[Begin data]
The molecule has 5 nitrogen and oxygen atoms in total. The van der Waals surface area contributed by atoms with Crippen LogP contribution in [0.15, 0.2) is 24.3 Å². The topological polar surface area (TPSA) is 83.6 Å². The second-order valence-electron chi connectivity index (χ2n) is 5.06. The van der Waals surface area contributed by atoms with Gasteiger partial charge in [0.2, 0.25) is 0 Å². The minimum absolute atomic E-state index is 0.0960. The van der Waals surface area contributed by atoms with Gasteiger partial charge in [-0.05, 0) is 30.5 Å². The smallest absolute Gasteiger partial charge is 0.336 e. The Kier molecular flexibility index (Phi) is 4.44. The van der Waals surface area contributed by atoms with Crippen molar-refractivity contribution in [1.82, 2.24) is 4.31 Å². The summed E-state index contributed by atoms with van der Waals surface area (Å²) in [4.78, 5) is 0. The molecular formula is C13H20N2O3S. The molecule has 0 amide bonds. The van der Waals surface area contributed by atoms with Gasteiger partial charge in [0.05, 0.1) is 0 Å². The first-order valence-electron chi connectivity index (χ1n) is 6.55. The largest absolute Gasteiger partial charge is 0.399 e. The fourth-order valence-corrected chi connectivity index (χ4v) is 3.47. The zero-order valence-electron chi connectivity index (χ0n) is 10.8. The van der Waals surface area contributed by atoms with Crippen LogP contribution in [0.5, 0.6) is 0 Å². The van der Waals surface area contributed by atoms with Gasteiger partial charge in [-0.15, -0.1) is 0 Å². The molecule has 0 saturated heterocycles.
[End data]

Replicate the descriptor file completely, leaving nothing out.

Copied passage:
The molecule has 5 nitrogen and oxygen atoms in total. The van der Waals surface area contributed by atoms with Crippen LogP contribution in [0.15, 0.2) is 24.3 Å². The topological polar surface area (TPSA) is 83.6 Å². The second-order valence-electron chi connectivity index (χ2n) is 5.06. The van der Waals surface area contributed by atoms with Gasteiger partial charge in [0.2, 0.25) is 0 Å². The minimum absolute atomic E-state index is 0.0960. The van der Waals surface area contributed by atoms with Gasteiger partial charge in [-0.05, 0) is 30.5 Å². The smallest absolute Gasteiger partial charge is 0.336 e. The Kier molecular flexibility index (Phi) is 4.44. The van der Waals surface area contributed by atoms with Crippen molar-refractivity contribution in [1.82, 2.24) is 4.31 Å². The summed E-state index contributed by atoms with van der Waals surface area (Å²) in [4.78, 5) is 0. The molecular formula is C13H20N2O3S. The molecule has 0 amide bonds. The van der Waals surface area contributed by atoms with Gasteiger partial charge in [0.05, 0.1) is 0 Å². The first-order valence-electron chi connectivity index (χ1n) is 6.55. The largest absolute Gasteiger partial charge is 0.399 e. The fourth-order valence-corrected chi connectivity index (χ4v) is 3.47. The zero-order valence-electron chi connectivity index (χ0n) is 10.8. The van der Waals surface area contributed by atoms with Crippen LogP contribution in [0.5, 0.6) is 0 Å². The van der Waals surface area contributed by atoms with Gasteiger partial charge in [-0.15, -0.1) is 0 Å². The molecule has 0 saturated heterocycles.